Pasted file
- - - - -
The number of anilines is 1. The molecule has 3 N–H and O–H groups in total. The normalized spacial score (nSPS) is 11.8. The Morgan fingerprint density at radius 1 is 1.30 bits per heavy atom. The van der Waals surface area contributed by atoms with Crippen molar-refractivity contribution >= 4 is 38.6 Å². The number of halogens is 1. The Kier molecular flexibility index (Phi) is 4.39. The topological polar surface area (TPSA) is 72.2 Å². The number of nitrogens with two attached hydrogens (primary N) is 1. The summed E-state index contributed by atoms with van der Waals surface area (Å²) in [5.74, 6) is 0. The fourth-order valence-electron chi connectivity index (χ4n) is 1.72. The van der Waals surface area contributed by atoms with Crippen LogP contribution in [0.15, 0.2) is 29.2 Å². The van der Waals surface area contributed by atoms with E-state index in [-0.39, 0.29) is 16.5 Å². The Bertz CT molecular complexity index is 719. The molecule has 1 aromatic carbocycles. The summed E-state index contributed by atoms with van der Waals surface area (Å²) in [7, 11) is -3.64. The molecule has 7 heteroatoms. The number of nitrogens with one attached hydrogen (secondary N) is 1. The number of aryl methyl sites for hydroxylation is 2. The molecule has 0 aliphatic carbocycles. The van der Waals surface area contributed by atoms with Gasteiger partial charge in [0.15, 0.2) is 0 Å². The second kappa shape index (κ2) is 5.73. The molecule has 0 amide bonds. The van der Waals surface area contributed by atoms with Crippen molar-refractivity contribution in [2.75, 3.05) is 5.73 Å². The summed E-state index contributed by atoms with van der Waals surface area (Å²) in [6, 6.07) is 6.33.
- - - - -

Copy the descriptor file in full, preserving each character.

The number of anilines is 1. The molecule has 3 N–H and O–H groups in total. The normalized spacial score (nSPS) is 11.8. The Morgan fingerprint density at radius 1 is 1.30 bits per heavy atom. The van der Waals surface area contributed by atoms with Crippen molar-refractivity contribution >= 4 is 38.6 Å². The number of halogens is 1. The Kier molecular flexibility index (Phi) is 4.39. The topological polar surface area (TPSA) is 72.2 Å². The number of nitrogens with two attached hydrogens (primary N) is 1. The summed E-state index contributed by atoms with van der Waals surface area (Å²) in [5.74, 6) is 0. The fourth-order valence-electron chi connectivity index (χ4n) is 1.72. The van der Waals surface area contributed by atoms with Crippen LogP contribution in [0.15, 0.2) is 29.2 Å². The van der Waals surface area contributed by atoms with E-state index in [-0.39, 0.29) is 16.5 Å². The Bertz CT molecular complexity index is 719. The molecule has 1 aromatic carbocycles. The summed E-state index contributed by atoms with van der Waals surface area (Å²) in [7, 11) is -3.64. The molecule has 7 heteroatoms. The number of nitrogens with one attached hydrogen (secondary N) is 1. The number of aryl methyl sites for hydroxylation is 2. The molecule has 0 aliphatic carbocycles. The van der Waals surface area contributed by atoms with Gasteiger partial charge in [0.15, 0.2) is 0 Å². The second kappa shape index (κ2) is 5.73. The molecule has 0 amide bonds. The van der Waals surface area contributed by atoms with Crippen molar-refractivity contribution in [2.75, 3.05) is 5.73 Å². The summed E-state index contributed by atoms with van der Waals surface area (Å²) in [6, 6.07) is 6.33.